Saturday, November 14, 2015

HCV NEXT November Issue - Pricing Pressures: How the Business of Medicine Affects the Price of Therapy

HCV NEXT November Issue

Pricing Pressures: How the Business of Medicine Affects the Price of Therapy

"HCV Next" offers information on a range of topics, which include diagnosis, new combination therapies, side effects, drug/drug interaction, guidelines, practice management issues, to name a few.

The following articles appeared in the November print edition of HCV NEXT, provided online at Healio.

Table of Contents
A Conversation with Phillip O. Coffin, MD
In this issue, HCV Next asks five questions of Phillip O. Coffin, MD, director of substance use research at the San Francisco Department of Public Health and assistant professor in the division of HIV/AIDS at the University of California, San Francisco.
In the HCV community, there is little that has not been said about the cost of direct-acting antiviral therapies. From the dais on the main stage at EASL to private conversations in clinics and coffee shops, most experts have weighed in on the new HCV therapies’ price tags, the possible impact of competition in the marketplace and the efforts to provide drugs for those who cannot afford them. HCV Next has covered much of this ground, from the first approval of sofosbuvir to the deal Gilead struck with the Egyptian government, bringing affordable treatment to millions of patients in that country.

Payers are pushing back because even though a drug is “cost effective” from a societal perspective because curing HCV saves money in the long run, paying for all of this at one time breaks the bank.

In a retrospective study, researchers found that the uptake of direct-acting antivirals, specifically Victrelis and Incivek, increased among veterans with HCV over time, however, prescriptions for interferon-based therapy were still prevalent.

Recent HCV Patients Show More Complications than Decades Prior
According to data from a retrospective study, researchers from the University of Michigan Health System found that patients with hepatitis C virus infection treated in 2011 and 2012 had more advanced liver disease vs. patients seen in 1998 and 1999

Delaying HCV Therapy Among PWID Leads to Advanced Liver Diseases
In a new meta-analysis and systematic review, researchers from New York University found that people who injected drugs who were also positive for hepatitis C virus infection were likely to develop liver problems later in life if left untreated, including cirrhosis and hepatocellular carcinoma, according to published findings in The International Journal of Drug Policy.

'Safety net' hospitals need to implement baby boomer HCV screening
The implementation of a hepatitis C virus infection screening system for baby boomers should be a top priority for safety net hospitals, which serve a disproportionate number of low-income and Medicaid patients, according to published findings in Hepatology.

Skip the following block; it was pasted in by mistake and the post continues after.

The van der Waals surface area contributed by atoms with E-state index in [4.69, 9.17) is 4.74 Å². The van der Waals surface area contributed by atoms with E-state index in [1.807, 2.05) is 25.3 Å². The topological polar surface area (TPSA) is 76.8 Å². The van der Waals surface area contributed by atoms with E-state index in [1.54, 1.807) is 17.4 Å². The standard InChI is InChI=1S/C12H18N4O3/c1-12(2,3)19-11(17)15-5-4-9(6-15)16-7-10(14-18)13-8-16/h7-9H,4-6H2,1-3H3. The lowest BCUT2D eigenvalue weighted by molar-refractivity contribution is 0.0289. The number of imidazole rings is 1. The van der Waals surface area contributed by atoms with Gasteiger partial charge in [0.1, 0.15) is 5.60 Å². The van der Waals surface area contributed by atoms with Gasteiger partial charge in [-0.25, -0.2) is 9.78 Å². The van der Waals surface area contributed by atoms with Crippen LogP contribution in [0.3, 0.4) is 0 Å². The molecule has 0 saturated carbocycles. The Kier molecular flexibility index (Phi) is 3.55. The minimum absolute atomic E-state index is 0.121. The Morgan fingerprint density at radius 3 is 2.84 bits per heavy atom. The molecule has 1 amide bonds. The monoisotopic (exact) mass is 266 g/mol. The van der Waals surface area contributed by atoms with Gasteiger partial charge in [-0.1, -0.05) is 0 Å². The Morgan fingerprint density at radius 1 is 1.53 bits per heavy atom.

Rising HCV-Relatedn Mortality in US Greater Than all Other Infectious Diseases
SAN DIEGO — Hepatitis C virus is now the most frequently recorded underlying or contributing infection on death certificates in the United States, superseding all 60 other infectious conditions reported to CDC combined and unabated by improving antiviral therapy, according to data presented at IDWeek 2015.

Researchers Find Possible Link Between Marijuana, HCV
HONOLULU — Any use of marijuana was found to be associated with a positive hepatitis C antibody serum test, according to a poster presentation at ACG 2015.
HONOLULU — Patients with hepatitis C virus infection who achieved a sustained virologic response after curative treatment for hepatocellular carcinoma had increased overall survival with a decreased rate of recurrence, according to findings presented at ACG 2015.

HepQuant-STAT Predicts HCV Patients' Risk for Clinical Outcomes
SAN DIEGO — The HepQuant-STAT, a liver function test, was more accurate in predicting patients’ risk for hepatitis C virus infection clinical outcomes compared with a liver biopsy, according to data from the HALT-C trial presented at IDWeek 2015.

Judith Steinberg, MD, MPH
The Patient Centered Medical Home is a model of care that is ideal for patients with HIV and hepatitis C virus. Although you may not be familiar with or think your practice is a patient-centered medical home, or PCMH, many HIV practices or clinics providing HIV care — and, in turn, HCV care — have developed a medical home model through Ryan White Care Act funding.
Boston Children’s Hospital and Boston Children’s Computational Health Informatics Program have developed an iPhone application that allows patients with hepatitis C virus infection to track their own health and be more involved in outcomes research for the infection, according to a press release.

FDA Issues Warning AbbVie Explains Label Changes for HCV Drugs
The FDA released a statement warning of serious liver injury caused by the hepatitis C virus treatments ombitasvir/paritaprevir/ritonavir plus dasabuvir and ombitasvir/paritaprevir/ritonavir in patients with pre-existing advanced liver disease. In response, AbbVie spoke to HCV Next about the changes they have implemented to the drug labels to reflect this risk.

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